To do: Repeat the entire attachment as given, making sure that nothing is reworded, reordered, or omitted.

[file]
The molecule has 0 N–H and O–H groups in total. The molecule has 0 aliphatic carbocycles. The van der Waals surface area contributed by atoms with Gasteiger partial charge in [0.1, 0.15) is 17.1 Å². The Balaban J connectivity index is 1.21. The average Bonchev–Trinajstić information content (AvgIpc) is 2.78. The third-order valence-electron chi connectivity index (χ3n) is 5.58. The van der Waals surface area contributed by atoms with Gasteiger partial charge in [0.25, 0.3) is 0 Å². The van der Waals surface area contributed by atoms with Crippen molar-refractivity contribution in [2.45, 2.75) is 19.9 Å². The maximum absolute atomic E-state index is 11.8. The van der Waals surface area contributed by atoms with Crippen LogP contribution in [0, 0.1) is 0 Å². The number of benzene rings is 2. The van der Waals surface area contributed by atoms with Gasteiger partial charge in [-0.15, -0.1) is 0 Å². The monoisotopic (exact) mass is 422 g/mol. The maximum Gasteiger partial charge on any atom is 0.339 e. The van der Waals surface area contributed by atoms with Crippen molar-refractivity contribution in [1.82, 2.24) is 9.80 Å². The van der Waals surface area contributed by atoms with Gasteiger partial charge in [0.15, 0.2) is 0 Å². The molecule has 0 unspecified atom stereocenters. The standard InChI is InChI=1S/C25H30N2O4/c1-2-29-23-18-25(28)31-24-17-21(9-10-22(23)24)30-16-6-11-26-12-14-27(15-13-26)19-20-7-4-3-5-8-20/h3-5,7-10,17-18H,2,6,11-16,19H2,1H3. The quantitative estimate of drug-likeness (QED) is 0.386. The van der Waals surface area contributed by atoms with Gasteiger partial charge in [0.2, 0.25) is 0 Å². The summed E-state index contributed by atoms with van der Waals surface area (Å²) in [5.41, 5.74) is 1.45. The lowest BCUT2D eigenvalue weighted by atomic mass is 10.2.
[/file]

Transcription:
The molecule has 0 N–H and O–H groups in total. The molecule has 0 aliphatic carbocycles. The van der Waals surface area contributed by atoms with Gasteiger partial charge in [0.1, 0.15) is 17.1 Å². The Balaban J connectivity index is 1.21. The average Bonchev–Trinajstić information content (AvgIpc) is 2.78. The third-order valence-electron chi connectivity index (χ3n) is 5.58. The van der Waals surface area contributed by atoms with Gasteiger partial charge in [0.25, 0.3) is 0 Å². The van der Waals surface area contributed by atoms with Crippen molar-refractivity contribution in [2.45, 2.75) is 19.9 Å². The maximum absolute atomic E-state index is 11.8. The van der Waals surface area contributed by atoms with Crippen LogP contribution in [0, 0.1) is 0 Å². The number of benzene rings is 2. The van der Waals surface area contributed by atoms with Gasteiger partial charge in [-0.15, -0.1) is 0 Å². The monoisotopic (exact) mass is 422 g/mol. The maximum Gasteiger partial charge on any atom is 0.339 e. The van der Waals surface area contributed by atoms with Crippen molar-refractivity contribution in [1.82, 2.24) is 9.80 Å². The van der Waals surface area contributed by atoms with Gasteiger partial charge in [0.15, 0.2) is 0 Å². The molecule has 0 unspecified atom stereocenters. The standard InChI is InChI=1S/C25H30N2O4/c1-2-29-23-18-25(28)31-24-17-21(9-10-22(23)24)30-16-6-11-26-12-14-27(15-13-26)19-20-7-4-3-5-8-20/h3-5,7-10,17-18H,2,6,11-16,19H2,1H3. The quantitative estimate of drug-likeness (QED) is 0.386. The van der Waals surface area contributed by atoms with Gasteiger partial charge in [0.2, 0.25) is 0 Å². The summed E-state index contributed by atoms with van der Waals surface area (Å²) in [5.41, 5.74) is 1.45. The lowest BCUT2D eigenvalue weighted by atomic mass is 10.2.